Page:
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Interview tips for social workers

08 Mar 2017
Posted by: Jonathan Wadsworth

Getting confirmation of a job interview for a new social work role is exciting, but once that confirmation has been received the hard work starts. Your CV has impressed your potential new employer enough to want to meet you, but how do you make sure you portray that you’re a desirable employee in real life as well as on paper?

Our consultants have given their top tips for making sure you nail your next social worker interview.

Make sure you’re up-to-date on legislation

In an ever-evolving industry such as social work, it’s important to constantly keep up-to-date on any new changes to legislation and care acts that may be brought in. 

Before an interview, make sure you brush up on your knowledge to ensure you’re familiar with all the latest legislation in regards to the job that you are applying for, be that social work for vulnerable children, vulnerable adults, child protection, or another speciality. 

Having examples of previous cases is great, but you need to be able to back up your practices per the guidelines for the sector.

Do your research on the organisation and the role

When you have an interview booked, make sure you’re familiar with the organisation and the way they work. This way, you can tailor your answers and questions to fit with their approach and you can express interest in working for them directly.

Knowing what the role entails is also incredibly important, as the interviewer will want to see where you fit and what fresh ideas you can bring. Make it clear that you’ve spent time looking into the organisation and the role, as it suggests a level of commitment you have to the position.

Be confident in your skills

You have managed to secure an interview, so the interviewer clearly trusts in the skills and experience you have to offer.

When speaking in the interview, make sure you’re confident in yourself and your abilities. Confidence behind your answers allows you to have conviction in making your answers believable. Don’t doubt yourself, you’ve been invited in for a reason!

Plan your time before the interview

Making sure you’re calm and in a good frame of mind for the interview means preparing your movements in the build up to the meeting.

Get up early on the morning of your interview, make sure you have a smart and professional outfit planned the night before, eat a good meal before you head off to avoid any stomach rumbling or hunger distractions while you’re answering the questions, and turn your phone off before you head into the building for your interview.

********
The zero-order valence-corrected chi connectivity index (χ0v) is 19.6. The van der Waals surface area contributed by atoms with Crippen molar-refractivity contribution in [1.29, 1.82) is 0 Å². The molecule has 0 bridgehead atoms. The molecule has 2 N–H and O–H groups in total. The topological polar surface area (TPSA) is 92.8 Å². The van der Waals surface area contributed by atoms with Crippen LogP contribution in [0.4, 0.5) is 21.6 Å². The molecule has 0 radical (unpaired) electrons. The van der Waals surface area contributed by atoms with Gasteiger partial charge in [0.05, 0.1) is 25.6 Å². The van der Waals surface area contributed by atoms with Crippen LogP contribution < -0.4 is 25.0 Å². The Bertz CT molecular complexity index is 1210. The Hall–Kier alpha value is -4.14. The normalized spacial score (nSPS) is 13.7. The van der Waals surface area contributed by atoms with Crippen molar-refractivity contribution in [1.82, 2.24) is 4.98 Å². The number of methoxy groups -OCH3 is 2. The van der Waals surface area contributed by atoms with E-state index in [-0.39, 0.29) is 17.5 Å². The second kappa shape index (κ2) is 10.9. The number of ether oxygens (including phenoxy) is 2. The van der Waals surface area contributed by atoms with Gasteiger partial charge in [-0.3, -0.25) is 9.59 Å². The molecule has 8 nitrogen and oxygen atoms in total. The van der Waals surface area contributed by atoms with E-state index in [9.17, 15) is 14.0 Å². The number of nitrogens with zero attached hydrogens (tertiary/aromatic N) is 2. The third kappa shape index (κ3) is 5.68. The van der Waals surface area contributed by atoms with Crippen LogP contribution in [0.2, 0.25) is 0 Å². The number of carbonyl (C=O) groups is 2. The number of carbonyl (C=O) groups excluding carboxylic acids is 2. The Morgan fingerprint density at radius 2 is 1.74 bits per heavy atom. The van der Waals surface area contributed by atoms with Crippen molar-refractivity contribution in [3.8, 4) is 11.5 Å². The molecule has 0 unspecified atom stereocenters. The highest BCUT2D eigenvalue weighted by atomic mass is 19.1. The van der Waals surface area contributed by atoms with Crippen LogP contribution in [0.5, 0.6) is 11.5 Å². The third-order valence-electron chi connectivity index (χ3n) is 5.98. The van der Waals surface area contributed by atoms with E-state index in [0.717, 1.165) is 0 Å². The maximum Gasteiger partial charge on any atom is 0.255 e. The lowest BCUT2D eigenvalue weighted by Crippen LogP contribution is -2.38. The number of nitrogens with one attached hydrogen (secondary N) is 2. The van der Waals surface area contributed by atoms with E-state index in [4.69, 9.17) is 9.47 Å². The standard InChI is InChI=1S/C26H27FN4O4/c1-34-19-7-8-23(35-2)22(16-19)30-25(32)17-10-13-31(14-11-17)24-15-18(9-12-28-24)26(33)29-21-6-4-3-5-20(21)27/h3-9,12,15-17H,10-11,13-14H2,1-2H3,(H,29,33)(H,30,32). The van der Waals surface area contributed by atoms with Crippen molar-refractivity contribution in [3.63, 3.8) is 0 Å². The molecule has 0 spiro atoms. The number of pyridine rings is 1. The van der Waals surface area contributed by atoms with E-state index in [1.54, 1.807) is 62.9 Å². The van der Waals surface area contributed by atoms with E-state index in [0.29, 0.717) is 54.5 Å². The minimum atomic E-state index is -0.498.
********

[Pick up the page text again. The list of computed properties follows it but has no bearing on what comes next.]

Keep your answers concise but informative

In an interview for a social work position, your experience will be your greatest asset but it’s how you verbalise that experience which really matters.

Most interviews will be marked against a point scale, so make sure you come prepared with situations you have faced before and have practised a way to explain it. The STAR approach is very effective in targeting your answers – Situation, Task, Action, Result. Take the interviewer through the journey of what you were faced with, what needed to be done, what you did, and what the outcome was.

The most important thing to remember when you’re answering questions in an interview, is not to waffle. If you veer away from the question or your interviewer glazes over, bring your point back to the question you were asked!

Prepare questions beforehand

It’s an often-overlooked fact that interviews are a two-way process. Although the interviewer holds the authority over whether you’d be a good fit for the role and organisation, you do also need to be sure that it’s the right career move for you.

Go prepared with some questions you’d like to ask them to figure out whether you can see yourself working there. It’s important that you have a clear sense of the job before you leave, and understand what you’ll be faced with as well as what opportunities will be offered to you along the way.

Don’t be shy

If, at the end of the interview, you’re still interested in the position you’re interviewing for and you feel like it’s gone well, make it clear to the people you have met that you are very much interested in working for them.

By telling the interview panel you’re keen on the role, it shows that you are invested in the opportunity and would be a worthy candidate.


If you need further assistance with preparing for your social work interview, your designated consultant at Charles Hunter Associates will help you every step of the way. Not yet registered with us? Call 0118 948 5555 to sign up and to find the next move in your social work career today.

 
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